Prepare, But No Direct Impact Expected From Dorian
Hurricane Dorian is forecast to intensify into a major hurricane and pose a significant threat to much of Florida over Labor Day Weekend. Governor Ron DeSantis has now expanded the state of emergency to include the entire state.
Dorian could reach Category 4 hurricane strength, with winds of at least 130 mph, before making landfall early Monday somewhere along the Florida or Georgia coast.
Forecasters expect the storm to affect the entire Florida peninsula.
However, it’s now looking like a different story for the northwestern part of state.
“There is a stronger suggestion now that there will be a turn to the north at some point over the state of Florida,” Florida Public Radio Emergency Management Network Chief Meteorologist Jeff Huffman said Thursday on the NPR program Here and Now. “So, our member stations and listeners out in the Panhandle, there’s still a concern that there’ll be some impacts there, but maybe not direct impacts.”
“We were a little bit concerned about the system going through the state and maybe coming out in the Gulf of Mexico,” said John Dosh, emergency manager and acting Public Safety Director for Escambia County.
“Although that’s not totally off the table, it looks like it’s less of a chance now than what it has been. So, if the trend continues with this northerly turn that looks better and better for our part of Florida.”
Despite this welcome news, the forecast could still change, so Dosh and his team will continue to monitor and plan for the storm.
Throughout the week, emergency managers from the area have been working with state officials on the potential of providing support to other parts of the state, if this region is not impacted. Simultaneously, local preparations are underway.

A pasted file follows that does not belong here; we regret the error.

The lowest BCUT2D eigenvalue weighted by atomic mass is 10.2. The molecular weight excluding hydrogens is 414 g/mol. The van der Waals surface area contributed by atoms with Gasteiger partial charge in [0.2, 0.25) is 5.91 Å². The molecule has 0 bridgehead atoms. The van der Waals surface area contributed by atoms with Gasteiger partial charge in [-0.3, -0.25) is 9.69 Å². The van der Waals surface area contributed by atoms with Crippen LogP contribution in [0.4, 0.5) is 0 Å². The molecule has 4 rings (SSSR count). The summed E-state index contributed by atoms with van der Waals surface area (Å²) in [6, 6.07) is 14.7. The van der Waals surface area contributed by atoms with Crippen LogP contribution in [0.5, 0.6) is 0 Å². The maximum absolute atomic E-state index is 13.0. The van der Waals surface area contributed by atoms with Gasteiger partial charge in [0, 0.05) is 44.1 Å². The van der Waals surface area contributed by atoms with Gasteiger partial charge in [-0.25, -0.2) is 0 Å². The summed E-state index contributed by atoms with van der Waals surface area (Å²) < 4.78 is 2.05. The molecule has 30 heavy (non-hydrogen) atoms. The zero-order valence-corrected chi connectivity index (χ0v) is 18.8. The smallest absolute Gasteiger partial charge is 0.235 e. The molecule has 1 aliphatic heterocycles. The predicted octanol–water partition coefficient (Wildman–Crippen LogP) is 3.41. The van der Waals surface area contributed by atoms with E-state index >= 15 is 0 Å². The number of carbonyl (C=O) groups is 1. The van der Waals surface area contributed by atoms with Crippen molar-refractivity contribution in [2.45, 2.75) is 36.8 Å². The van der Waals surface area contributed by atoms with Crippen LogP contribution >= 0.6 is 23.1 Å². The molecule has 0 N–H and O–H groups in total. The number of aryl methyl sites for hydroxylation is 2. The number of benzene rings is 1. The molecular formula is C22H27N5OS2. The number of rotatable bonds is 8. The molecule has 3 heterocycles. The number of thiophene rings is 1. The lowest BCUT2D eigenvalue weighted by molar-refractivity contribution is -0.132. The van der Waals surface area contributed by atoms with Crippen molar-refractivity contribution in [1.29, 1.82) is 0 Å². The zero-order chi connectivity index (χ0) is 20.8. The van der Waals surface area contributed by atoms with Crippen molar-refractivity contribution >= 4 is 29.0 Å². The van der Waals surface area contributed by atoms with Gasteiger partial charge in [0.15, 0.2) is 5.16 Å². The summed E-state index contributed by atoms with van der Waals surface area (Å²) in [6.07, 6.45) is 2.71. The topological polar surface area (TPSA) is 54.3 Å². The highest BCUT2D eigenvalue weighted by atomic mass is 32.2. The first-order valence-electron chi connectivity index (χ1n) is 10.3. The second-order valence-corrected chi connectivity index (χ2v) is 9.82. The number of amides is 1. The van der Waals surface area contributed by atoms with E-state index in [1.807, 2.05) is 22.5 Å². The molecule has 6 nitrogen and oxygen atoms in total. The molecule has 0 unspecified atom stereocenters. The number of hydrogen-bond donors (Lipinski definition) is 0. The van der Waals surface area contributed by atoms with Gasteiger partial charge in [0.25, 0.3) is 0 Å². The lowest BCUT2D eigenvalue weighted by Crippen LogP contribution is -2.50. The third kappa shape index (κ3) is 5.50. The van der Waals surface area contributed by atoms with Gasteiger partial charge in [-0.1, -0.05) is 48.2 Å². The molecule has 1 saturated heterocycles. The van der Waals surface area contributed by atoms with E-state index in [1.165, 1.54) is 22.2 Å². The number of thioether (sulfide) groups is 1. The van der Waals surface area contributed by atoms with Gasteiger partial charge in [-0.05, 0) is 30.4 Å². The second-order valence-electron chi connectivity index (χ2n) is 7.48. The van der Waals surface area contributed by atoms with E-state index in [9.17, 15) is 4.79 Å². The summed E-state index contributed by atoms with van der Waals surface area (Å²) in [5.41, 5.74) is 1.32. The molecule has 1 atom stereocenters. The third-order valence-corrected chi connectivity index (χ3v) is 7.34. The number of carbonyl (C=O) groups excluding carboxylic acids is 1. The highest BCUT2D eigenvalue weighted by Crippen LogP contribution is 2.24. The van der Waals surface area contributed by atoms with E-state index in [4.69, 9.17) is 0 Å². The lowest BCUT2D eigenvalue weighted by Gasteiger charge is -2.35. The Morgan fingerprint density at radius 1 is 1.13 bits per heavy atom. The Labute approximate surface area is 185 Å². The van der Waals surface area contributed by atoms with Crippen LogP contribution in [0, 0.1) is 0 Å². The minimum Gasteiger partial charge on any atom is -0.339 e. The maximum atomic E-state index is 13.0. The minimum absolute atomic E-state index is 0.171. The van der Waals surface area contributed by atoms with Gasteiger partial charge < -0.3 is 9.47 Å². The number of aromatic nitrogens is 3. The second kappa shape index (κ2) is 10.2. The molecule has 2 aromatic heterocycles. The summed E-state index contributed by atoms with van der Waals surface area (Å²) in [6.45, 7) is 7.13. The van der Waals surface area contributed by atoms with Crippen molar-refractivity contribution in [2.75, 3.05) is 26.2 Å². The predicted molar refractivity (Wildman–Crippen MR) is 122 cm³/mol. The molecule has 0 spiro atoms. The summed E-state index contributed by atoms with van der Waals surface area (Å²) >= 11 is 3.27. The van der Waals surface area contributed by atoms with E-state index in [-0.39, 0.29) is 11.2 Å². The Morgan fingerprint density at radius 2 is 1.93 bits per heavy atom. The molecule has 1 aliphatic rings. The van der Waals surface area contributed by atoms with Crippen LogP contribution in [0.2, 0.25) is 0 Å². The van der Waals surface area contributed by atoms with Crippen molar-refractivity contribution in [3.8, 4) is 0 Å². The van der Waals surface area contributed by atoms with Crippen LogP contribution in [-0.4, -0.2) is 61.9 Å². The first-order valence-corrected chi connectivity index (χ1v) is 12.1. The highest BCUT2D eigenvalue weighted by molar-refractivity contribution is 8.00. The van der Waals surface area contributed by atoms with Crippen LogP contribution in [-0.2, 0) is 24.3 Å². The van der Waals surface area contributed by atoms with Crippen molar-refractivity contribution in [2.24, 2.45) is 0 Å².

“We have been communicating with staff here at the county to make sure they’ve got everything they need to have and make sure they’re prepared,” Dosh said. “We’re making sure we stock up on any items like, for instance, fuel. We’ve asked for any county vehicles before the weekend to be topped off with fuel, that way we can get a resupply first part of the week to make sure all those tanks are topped off.”
Such preparedness exercises are being conducted across the region. Brad Baker, public safety director for Santa Rosa County, is leading the effort there.
“Well, we’re just visiting our hurricane preparedness plans, talking about the timing of the event and you know what we would need to do to secure the county buildings, put our storm shutters up, and you know, what do we need for the road department,” said Baker, adding that there’s still time for local residents to prepare, too.
“Just tidy up around your house with outdoor stuff that you’ve been meaning to get rid of anyway and go ahead and get those what we call ‘potential projectiles,’ get them to the landfill and just clean up,” Baker suggested.
Other than that, he recommends taking a little time to freshen up your disaster kit.
“You know, if you go to the store this weekend, make sure you’ve got enough water to get through for 72 (hours). Make sure your canned goods are all fresh and not expired,” he said.
Meantime, Okaloosa County is also gearing up.
“So, of course, we’re watching Hurricane (now) Dorian as it heads towards the eastern coast of Florida,” said Christopher Saul, spokesman for Okaloosa County.
Whether or not Dorian comes this way, he says this is a good time for a refresher on all aspects of your hurricane plans.
“Take a look at our website: www.myokaloosa.com,” Saul suggested as a first step to preparation. “You’ll find a bunch of links there, especially to our hurricane guide. You can find, if you live in Okaloosa County, what your evacuation zone is, the evacuation routes, and other essential information that you’re going to need to know in order to make the hurricane as painless as possible.”
Based on recent forecasts, Hurricane Dorian will be a major hurricane as it approaches the east coast of Florida, with tropical storm force winds likely on Sunday and landfall on Monday.
For many in the state, (parts) Labor Day may be a washout. But, the storm won’t be a factor here in Northwest.
The word from local emergency management officials is carry on, but be prepared and stay alert.
“The big message we want to get out is for everybody to pay attention,” said Escambia’s John Dosh. “Based upon everything we’re seeing, our potential for impacts is going to be very minimal at this point, but the message is to stay tuned. Don’t disconnect over the holiday weekend.”
Dosh recommends that residents to stay connected with preferred media outlets to keep up on the latest developments with the hurricane and ‘make sure you understand what’s going on.’